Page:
This brings us to a second classical philosophical principle: the actualization of potentiality. For humans, becoming who we really are is the path to well-being or happiness. Each human being has an ideal self, which needs to be actualized. If we actualize ourselves, we feel happy. If we fail to actualize ourselves, we suffer. But whether we flourish or fail, we are the same persons in either case.

David Dunn is unhappy, because he has failed to actualize himself. He fails because he does not know himself, and he does not know himself because his wife convinced him not to test his limits. Unbreakable is a moving film, because self-discovery and self-actualization are necessary for the well-being of every one of us. David, urged on by Elijah and his son Joseph, discovers that he has extraordinary powers: He can intuit crimes by touching people. He is enormously strong. And he is almost invulnerable. Water is his only weakness. It is his kryptonite.

As David begins to understand and actualize his powers, he shakes off the sadness that has haunted his life and ruined his family. He bonds with his son but also feels comfortable disciplining him authoritatively. After his first major rescue, when he saves two children from a home invader who has killed their parents, he carries his wife upstairs to his bed. It is a primal, paleo-masculine gesture, and Audrey loves it. The next morning, the family is united around the breakfast table, and Audrey is cooking for them.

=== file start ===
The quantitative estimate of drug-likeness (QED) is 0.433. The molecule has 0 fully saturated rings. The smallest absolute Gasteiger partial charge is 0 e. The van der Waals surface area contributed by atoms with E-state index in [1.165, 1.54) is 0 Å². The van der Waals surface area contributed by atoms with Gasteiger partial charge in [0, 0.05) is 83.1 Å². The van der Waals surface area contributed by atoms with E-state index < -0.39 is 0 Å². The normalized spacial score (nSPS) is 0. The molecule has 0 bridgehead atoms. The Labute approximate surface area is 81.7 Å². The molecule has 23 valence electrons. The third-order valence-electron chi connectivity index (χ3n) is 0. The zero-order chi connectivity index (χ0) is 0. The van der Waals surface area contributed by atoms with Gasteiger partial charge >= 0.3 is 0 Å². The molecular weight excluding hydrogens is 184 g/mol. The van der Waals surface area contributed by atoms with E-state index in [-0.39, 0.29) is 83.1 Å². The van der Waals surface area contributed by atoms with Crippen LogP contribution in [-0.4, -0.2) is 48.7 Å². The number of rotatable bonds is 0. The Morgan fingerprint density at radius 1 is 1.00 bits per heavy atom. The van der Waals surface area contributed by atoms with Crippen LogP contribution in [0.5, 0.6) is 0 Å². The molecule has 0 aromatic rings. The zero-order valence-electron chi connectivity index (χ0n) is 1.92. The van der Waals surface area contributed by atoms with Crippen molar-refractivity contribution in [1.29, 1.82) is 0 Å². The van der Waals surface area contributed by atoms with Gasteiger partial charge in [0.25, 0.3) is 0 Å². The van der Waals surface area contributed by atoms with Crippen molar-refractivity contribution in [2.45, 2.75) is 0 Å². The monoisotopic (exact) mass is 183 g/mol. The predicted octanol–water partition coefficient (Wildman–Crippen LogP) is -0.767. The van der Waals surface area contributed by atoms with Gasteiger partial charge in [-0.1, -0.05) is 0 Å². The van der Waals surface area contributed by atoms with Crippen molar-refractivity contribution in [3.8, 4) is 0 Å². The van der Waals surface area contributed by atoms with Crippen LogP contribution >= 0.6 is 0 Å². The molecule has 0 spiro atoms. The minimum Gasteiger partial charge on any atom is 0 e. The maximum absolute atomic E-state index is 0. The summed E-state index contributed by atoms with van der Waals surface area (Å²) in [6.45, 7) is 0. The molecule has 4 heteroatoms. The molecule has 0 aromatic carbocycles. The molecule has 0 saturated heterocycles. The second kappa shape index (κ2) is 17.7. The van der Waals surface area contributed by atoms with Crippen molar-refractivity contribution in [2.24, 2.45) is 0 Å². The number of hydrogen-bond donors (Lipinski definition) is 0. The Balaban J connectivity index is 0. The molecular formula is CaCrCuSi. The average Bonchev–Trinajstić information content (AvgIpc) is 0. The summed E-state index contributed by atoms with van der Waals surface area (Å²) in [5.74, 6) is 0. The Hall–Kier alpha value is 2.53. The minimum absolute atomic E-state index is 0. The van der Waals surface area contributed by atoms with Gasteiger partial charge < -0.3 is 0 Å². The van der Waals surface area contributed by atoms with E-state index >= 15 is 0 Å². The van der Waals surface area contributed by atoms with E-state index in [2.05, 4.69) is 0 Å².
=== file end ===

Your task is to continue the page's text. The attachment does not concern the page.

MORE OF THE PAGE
Unbreakable does not merely celebrate paleomasculinity but also specifically white athleticism—contrasted with black fragility. In one scene, we are introduced to a Temple University cornerback who is mentioned early on as being destined to go professional. Every other director would cast a black. But instead, Shyamalan casts a magnificent blond, idolized by white schoolboys who leap up to hang off his flexed biceps. Shyamalan handles it without a touch of irony.

David goes to visit Elijah and tells him what has happened. Elijah asks him if the sadness is still there, and David answers “No.” Then Elijah says, “I think this is where we shake hands.” When David takes Elijah’s hand, he intuits what Elijah has done. Elijah has caused an airplane to crash, burned down a hotel, and derailed David’s train, killing hundreds of people in the process—all in search of a man who could survive miraculously unharmed. Elijah always wondered why he suffered. What his place and purpose were in this world. Finding David gave him an answer. It gives new depth to one of the Joker’s lines to Batman in The Dark Knight: “You complete me.” It is terrifying but logical. Surprising but necessary. For if David is Elijah’s opposite, that makes Elijah a supervillain. If Elijah’s body was so breakable, then of course his mind and character were breakable as well.